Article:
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Cuban scientific community network at UWL

Professor Antoni Kapcia from Nottingham University exchanges with Prof Krull in the background whilst Consul: Sra Irelia Lopez Diaz listens to a conversation in progress in the foreground.

Researchers from around the world attended the School of Computing and Technology’s Transnational Knowledge Networks (TKN) in Global Science networking event on 28 March 2014. Guests included academics, scientists, engineers, sociologists and journalists from Canada, Spain, Portugal, Argentina and France and representatives from the Cuban Embassy.

The event stems from a research project by doctoral student Miriam Palacios-Callender, which focuses on mobility, migration and networking in the Cuban scientific community. Guest speakers were invited to share their expertise on the topic through discussions, presentations and a networking reception on campus. Responding to new modes of communication in digital technologies and media, the School plans to help develop Cuba’s first transnational knowledge network for technology and science

Dr Tony Olden opens the first session ‘Setting the scene’ with (left to right) Prof Jean Stubbs (Institute of the Americas, UCL), Miriam Palacios-Callender, Dr Stephen Roberts and Prof. Cathie Krull (Queens University, Kingston, Ontario).

Dr Esther Alonso Becerra (3rd from left) delivers a paper reporting on the part played by the University of Havana in promoting international exchange and collaboration.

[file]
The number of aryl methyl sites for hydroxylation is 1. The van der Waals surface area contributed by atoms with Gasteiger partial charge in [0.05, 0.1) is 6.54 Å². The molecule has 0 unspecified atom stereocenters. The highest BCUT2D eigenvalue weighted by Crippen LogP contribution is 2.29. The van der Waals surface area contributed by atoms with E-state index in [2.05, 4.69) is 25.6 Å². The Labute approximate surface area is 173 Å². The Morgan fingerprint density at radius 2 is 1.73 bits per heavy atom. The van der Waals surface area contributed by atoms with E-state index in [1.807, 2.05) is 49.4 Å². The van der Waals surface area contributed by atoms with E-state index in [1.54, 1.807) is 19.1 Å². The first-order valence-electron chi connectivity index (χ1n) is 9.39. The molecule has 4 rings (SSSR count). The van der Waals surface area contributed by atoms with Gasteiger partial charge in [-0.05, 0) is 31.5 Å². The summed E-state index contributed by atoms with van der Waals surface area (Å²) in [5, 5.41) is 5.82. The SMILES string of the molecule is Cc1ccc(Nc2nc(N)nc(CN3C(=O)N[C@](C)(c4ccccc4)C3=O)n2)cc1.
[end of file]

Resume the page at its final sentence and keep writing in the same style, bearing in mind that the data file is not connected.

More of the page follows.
Professor Antoni Kapcia from Nottingham University exchanges with Prof Krull in the background whilst Consul: Sra Irelia Lopez Diaz listens to a conversation in progress in the foreground.

Dr Julio Padron and Sra Irelia Lopez Diaz share ideas in the conference room.

Professor Sir Salvador Moncada (University of Manchester) presented the final session ‘Promoting collaboration within science policy: the diaspora as a resource’.

Dr Stephen Roberts, Associate Professor in Information Management at the School of Computing and Technology, commented: ‘This event comes at an important time for academic research where science and technology is rapidly evolving and migration is increasing. The school can certainly see this leading to a number of other important events in the UK and overseas.’

For more information visit the School of Computing and Technology or read Miriam Palacios-Callender’s research project

Photos by Virgilio Ponce